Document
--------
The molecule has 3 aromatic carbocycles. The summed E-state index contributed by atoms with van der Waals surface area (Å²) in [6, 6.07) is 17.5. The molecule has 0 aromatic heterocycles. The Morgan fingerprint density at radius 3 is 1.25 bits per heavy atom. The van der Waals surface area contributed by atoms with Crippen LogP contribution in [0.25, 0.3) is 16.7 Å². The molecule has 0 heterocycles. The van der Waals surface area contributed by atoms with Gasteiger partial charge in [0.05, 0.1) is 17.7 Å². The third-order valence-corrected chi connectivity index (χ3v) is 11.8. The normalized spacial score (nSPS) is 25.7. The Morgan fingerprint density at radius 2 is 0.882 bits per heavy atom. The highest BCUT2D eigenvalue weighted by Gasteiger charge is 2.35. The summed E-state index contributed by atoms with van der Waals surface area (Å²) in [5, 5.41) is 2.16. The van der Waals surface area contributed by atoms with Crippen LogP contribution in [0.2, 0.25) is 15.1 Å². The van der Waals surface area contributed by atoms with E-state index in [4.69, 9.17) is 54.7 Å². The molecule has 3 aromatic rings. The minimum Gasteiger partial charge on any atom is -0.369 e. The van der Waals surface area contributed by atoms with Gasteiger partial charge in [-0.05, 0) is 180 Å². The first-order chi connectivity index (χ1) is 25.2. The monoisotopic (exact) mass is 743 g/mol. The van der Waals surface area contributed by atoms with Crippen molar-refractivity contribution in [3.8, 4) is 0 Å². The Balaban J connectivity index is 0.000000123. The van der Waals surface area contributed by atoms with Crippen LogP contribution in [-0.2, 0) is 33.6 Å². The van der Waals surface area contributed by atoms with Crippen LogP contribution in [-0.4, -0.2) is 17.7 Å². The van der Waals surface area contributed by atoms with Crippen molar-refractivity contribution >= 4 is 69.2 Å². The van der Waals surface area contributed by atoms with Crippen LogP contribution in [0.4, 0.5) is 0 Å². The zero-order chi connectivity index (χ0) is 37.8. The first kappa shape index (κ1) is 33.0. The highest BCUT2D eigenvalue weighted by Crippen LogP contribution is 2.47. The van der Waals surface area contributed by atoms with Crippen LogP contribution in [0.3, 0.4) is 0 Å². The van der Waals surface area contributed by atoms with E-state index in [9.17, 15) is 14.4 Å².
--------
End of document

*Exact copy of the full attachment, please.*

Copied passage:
The molecule has 3 aromatic carbocycles. The summed E-state index contributed by atoms with van der Waals surface area (Å²) in [6, 6.07) is 17.5. The molecule has 0 aromatic heterocycles. The Morgan fingerprint density at radius 3 is 1.25 bits per heavy atom. The van der Waals surface area contributed by atoms with Crippen LogP contribution in [0.25, 0.3) is 16.7 Å². The molecule has 0 heterocycles. The van der Waals surface area contributed by atoms with Gasteiger partial charge in [0.05, 0.1) is 17.7 Å². The third-order valence-corrected chi connectivity index (χ3v) is 11.8. The normalized spacial score (nSPS) is 25.7. The Morgan fingerprint density at radius 2 is 0.882 bits per heavy atom. The highest BCUT2D eigenvalue weighted by Gasteiger charge is 2.35. The summed E-state index contributed by atoms with van der Waals surface area (Å²) in [5, 5.41) is 2.16. The van der Waals surface area contributed by atoms with Crippen LogP contribution in [0.2, 0.25) is 15.1 Å². The van der Waals surface area contributed by atoms with E-state index in [4.69, 9.17) is 54.7 Å². The molecule has 3 aromatic rings. The minimum Gasteiger partial charge on any atom is -0.369 e. The van der Waals surface area contributed by atoms with Gasteiger partial charge in [-0.05, 0) is 180 Å². The first-order chi connectivity index (χ1) is 25.2. The monoisotopic (exact) mass is 743 g/mol. The van der Waals surface area contributed by atoms with Crippen molar-refractivity contribution in [3.8, 4) is 0 Å². The Balaban J connectivity index is 0.000000123. The van der Waals surface area contributed by atoms with Crippen LogP contribution in [-0.2, 0) is 33.6 Å². The van der Waals surface area contributed by atoms with Crippen LogP contribution in [-0.4, -0.2) is 17.7 Å². The van der Waals surface area contributed by atoms with Crippen molar-refractivity contribution >= 4 is 69.2 Å². The van der Waals surface area contributed by atoms with Crippen LogP contribution in [0.4, 0.5) is 0 Å². The zero-order chi connectivity index (χ0) is 37.8. The first kappa shape index (κ1) is 33.0. The highest BCUT2D eigenvalue weighted by Crippen LogP contribution is 2.47. The van der Waals surface area contributed by atoms with Crippen LogP contribution in [0.3, 0.4) is 0 Å². The van der Waals surface area contributed by atoms with E-state index in [9.17, 15) is 14.4 Å².